The Securities and Exchange Commission (SEC) has issued a total of approximately $2.35 billion in penalties against participants in the digital asset marketplace since 2013 according to a Jan 19 report by Cornerstone Research.
The report, SEC Cryptocurrency Enforcement: 2021 Update, found that the SEC brought a total of 97 enforcement actions worth $2.35 billion between 2013 and the end of 2021.
Fifty eight of the total of 97 were actions litigations and the remaining 39 were administrative proceedings. Of the total $2.35 billion raised by the litigations, $1.71 billion was charged in litigation and $640 million in administrative proceedings.
The majority of those charged were “firm respondents only,” racking up $1.86 billion of the total $2.35 billion. Meanwhile, individual respondents were charged the remaining $490 million.
Although the SEC doled out the first monetary penalty against a crypto participant in July 2013, the report points out that SEC-initiated litigation in the crypto space didn’t begin to pick up until 2017. Between 2013 and 2017, there was only a total of six SEC-initiated crypto cases.
The agency launched 20 of the total 97 actions in 2021 – 14 litigation actions in U.S. federal courts and six administrative proceedings. Of the 20 total enforcement actions, 70% were related to initial coin offerings (ICOs). The report states:
“Of the 20 enforcement actions brought in 2021, 65% alleged fraud, 80% alleged an unregistered securities offering violation, and 55% alleged both.”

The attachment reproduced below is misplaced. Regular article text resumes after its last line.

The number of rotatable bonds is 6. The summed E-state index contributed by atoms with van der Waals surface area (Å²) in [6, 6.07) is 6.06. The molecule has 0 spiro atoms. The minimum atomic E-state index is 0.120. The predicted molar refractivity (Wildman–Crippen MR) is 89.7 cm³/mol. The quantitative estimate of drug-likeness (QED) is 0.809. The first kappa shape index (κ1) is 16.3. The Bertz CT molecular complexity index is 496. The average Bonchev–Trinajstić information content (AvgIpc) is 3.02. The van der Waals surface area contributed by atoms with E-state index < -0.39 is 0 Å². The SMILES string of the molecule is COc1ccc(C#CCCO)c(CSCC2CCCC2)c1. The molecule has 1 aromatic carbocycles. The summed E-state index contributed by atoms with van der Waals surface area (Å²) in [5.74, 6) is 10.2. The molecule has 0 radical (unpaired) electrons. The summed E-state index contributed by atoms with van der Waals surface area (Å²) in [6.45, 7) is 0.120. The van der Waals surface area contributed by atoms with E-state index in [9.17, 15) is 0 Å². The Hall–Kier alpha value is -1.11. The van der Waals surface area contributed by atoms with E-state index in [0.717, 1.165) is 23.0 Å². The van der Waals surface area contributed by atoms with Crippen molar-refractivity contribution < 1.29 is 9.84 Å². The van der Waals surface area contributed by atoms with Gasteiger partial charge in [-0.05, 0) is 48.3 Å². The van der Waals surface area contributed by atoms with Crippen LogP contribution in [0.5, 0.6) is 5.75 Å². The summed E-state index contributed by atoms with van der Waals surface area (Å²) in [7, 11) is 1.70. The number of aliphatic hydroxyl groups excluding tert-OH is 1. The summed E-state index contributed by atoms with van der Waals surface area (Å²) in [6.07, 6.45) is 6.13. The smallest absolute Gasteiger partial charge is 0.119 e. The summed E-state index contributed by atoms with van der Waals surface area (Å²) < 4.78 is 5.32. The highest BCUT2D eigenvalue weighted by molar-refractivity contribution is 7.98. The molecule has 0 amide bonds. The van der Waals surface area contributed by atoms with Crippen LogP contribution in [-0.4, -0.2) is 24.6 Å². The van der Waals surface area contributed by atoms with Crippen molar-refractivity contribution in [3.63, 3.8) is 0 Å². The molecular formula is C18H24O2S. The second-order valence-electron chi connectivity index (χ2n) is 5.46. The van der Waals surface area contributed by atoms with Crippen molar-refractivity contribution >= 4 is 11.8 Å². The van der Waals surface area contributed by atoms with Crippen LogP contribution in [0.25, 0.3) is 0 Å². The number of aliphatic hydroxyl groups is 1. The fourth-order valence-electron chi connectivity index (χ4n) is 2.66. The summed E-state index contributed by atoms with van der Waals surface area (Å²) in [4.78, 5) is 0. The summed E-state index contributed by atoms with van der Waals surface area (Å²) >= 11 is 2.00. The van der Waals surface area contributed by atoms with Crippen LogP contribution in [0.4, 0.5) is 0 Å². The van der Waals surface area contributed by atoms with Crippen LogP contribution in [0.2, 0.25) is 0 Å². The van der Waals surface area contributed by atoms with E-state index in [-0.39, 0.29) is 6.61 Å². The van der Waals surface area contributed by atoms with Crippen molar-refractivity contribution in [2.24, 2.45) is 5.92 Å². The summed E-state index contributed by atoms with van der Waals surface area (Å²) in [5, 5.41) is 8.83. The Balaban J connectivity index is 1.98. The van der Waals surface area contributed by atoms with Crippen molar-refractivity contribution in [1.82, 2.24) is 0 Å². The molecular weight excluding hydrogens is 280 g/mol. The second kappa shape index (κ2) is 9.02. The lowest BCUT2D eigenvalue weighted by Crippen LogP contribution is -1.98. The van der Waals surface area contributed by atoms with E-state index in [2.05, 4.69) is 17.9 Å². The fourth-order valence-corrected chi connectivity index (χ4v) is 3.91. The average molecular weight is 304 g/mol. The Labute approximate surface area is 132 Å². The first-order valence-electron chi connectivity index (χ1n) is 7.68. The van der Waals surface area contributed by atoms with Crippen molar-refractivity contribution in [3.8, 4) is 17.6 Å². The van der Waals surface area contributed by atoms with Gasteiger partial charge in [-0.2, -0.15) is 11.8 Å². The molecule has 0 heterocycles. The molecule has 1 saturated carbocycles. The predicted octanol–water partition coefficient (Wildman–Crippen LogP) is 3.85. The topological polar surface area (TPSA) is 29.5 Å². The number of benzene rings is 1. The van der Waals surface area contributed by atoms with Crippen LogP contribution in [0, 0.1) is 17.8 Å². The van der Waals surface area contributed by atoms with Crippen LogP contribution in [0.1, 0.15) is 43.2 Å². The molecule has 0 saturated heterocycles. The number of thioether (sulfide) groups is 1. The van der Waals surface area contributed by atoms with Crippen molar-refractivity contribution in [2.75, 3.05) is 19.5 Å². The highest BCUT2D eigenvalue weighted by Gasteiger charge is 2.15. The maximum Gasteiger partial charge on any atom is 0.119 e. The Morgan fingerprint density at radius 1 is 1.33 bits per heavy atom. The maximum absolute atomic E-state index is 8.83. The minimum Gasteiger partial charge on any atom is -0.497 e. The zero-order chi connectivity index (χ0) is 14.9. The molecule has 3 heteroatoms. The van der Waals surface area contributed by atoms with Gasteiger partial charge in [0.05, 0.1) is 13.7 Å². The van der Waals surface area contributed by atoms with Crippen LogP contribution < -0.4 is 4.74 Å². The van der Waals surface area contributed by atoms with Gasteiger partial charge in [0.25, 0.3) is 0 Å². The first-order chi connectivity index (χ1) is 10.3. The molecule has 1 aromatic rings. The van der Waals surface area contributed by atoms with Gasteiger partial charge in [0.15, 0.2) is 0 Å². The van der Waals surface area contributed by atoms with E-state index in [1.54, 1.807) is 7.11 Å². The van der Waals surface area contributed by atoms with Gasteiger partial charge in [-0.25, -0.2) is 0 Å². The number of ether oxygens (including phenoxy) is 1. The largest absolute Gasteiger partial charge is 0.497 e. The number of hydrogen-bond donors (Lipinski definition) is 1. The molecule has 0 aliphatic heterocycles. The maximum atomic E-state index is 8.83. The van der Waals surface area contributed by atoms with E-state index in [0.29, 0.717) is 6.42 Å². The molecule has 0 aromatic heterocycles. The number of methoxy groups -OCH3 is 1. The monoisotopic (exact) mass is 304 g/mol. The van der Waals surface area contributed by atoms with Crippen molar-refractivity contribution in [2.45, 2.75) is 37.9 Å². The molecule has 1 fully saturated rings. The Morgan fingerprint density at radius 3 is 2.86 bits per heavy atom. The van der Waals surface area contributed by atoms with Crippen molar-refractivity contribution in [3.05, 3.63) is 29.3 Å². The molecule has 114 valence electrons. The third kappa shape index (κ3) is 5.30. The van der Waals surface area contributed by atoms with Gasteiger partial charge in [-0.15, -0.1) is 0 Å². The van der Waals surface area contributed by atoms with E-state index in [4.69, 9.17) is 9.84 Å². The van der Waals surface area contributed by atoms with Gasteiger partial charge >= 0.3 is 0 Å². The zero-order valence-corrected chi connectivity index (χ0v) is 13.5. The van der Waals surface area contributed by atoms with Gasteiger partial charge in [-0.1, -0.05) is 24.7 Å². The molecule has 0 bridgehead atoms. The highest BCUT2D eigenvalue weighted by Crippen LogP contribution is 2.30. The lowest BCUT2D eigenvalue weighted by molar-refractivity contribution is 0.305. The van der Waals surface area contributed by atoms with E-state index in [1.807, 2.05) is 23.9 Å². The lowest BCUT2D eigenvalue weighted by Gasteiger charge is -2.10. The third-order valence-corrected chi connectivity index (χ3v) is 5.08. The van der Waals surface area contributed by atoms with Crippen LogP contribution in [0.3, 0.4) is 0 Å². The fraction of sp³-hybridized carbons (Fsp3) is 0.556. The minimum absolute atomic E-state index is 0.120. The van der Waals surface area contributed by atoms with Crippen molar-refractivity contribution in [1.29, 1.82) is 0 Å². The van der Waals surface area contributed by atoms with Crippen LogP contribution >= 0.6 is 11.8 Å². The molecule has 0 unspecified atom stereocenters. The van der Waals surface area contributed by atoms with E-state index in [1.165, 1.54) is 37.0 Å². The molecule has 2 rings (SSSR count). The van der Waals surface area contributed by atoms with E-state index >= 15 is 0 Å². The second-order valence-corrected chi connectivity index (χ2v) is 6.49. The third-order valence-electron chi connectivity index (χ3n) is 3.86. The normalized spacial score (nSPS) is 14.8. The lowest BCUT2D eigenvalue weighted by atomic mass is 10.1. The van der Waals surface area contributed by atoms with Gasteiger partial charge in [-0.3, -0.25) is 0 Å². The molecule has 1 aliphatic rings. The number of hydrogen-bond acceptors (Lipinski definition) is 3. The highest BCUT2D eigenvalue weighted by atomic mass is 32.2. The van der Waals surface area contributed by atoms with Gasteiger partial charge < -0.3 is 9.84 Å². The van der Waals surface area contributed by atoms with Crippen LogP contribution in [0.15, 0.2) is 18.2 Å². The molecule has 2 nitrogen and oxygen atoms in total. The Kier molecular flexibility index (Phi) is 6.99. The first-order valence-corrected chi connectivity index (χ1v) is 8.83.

The report’s author Simona Mola wrote in a statement that the SEC’s recent crackdown on crypto may be linked to the appointment of SEC chair Gary Gensler in April 2021, noting that SEC enforcement had been “notably high” between the end of May and mid-September.
“The SEC brought some first-of-a-kind actions against a crypto lending platform, an unregistered digital asset exchange, and a decentralized finance (DeFi) lender. It also imposed one of the largest monetary penalties we have seen in an ICO-related enforcement action after Telegram,” she wrote.
Cornerstone Research vice president Abe Chernin said that we can expect these tough measures to continue into the new year.
“Given the SEC’s continued focus on this space, in 2022 we may see further scrutiny of certain market participants such as DeFi platforms.”
In the last week of Dec 2021, Gensler added a new staff member Corey Frayer to help advise the agency’s oversight of cryptocurrencies. This came in the wake of news that Elad Roisman would be leaving his position as SEC board member.